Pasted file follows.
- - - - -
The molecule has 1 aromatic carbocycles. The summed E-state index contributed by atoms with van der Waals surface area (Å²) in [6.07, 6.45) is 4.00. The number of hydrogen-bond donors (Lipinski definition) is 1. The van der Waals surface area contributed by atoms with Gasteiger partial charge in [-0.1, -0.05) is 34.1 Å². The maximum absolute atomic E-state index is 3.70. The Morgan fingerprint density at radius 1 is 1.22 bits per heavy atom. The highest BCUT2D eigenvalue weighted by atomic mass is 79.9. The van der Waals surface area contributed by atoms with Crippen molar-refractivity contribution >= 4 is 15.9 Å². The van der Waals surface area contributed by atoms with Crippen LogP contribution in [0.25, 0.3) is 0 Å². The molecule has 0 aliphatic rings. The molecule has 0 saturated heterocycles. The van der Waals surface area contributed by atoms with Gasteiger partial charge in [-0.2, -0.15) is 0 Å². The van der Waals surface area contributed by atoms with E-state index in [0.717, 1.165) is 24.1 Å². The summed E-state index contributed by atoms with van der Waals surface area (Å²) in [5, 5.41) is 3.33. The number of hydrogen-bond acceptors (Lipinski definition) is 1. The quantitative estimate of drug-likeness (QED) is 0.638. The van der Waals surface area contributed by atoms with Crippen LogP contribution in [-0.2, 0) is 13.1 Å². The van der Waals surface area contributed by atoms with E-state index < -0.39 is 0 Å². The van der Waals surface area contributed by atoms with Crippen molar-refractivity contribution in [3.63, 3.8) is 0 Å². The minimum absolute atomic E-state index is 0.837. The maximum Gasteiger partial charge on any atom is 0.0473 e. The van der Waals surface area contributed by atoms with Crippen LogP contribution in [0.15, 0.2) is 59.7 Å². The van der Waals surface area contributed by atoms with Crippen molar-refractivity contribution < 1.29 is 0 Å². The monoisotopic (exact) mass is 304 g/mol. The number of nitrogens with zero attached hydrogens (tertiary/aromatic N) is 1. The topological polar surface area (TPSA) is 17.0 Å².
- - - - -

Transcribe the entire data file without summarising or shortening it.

The molecule has 1 aromatic carbocycles. The summed E-state index contributed by atoms with van der Waals surface area (Å²) in [6.07, 6.45) is 4.00. The number of hydrogen-bond donors (Lipinski definition) is 1. The van der Waals surface area contributed by atoms with Gasteiger partial charge in [-0.1, -0.05) is 34.1 Å². The maximum absolute atomic E-state index is 3.70. The Morgan fingerprint density at radius 1 is 1.22 bits per heavy atom. The highest BCUT2D eigenvalue weighted by atomic mass is 79.9. The van der Waals surface area contributed by atoms with Crippen molar-refractivity contribution >= 4 is 15.9 Å². The van der Waals surface area contributed by atoms with Crippen LogP contribution in [0.25, 0.3) is 0 Å². The molecule has 0 aliphatic rings. The molecule has 0 saturated heterocycles. The van der Waals surface area contributed by atoms with Gasteiger partial charge in [-0.2, -0.15) is 0 Å². The van der Waals surface area contributed by atoms with E-state index in [0.717, 1.165) is 24.1 Å². The summed E-state index contributed by atoms with van der Waals surface area (Å²) in [5, 5.41) is 3.33. The number of hydrogen-bond acceptors (Lipinski definition) is 1. The quantitative estimate of drug-likeness (QED) is 0.638. The van der Waals surface area contributed by atoms with Crippen LogP contribution in [-0.2, 0) is 13.1 Å². The van der Waals surface area contributed by atoms with E-state index < -0.39 is 0 Å². The van der Waals surface area contributed by atoms with Crippen molar-refractivity contribution in [3.63, 3.8) is 0 Å². The minimum absolute atomic E-state index is 0.837. The maximum Gasteiger partial charge on any atom is 0.0473 e. The van der Waals surface area contributed by atoms with Crippen LogP contribution in [0.15, 0.2) is 59.7 Å². The van der Waals surface area contributed by atoms with Crippen molar-refractivity contribution < 1.29 is 0 Å². The monoisotopic (exact) mass is 304 g/mol. The number of nitrogens with zero attached hydrogens (tertiary/aromatic N) is 1. The topological polar surface area (TPSA) is 17.0 Å².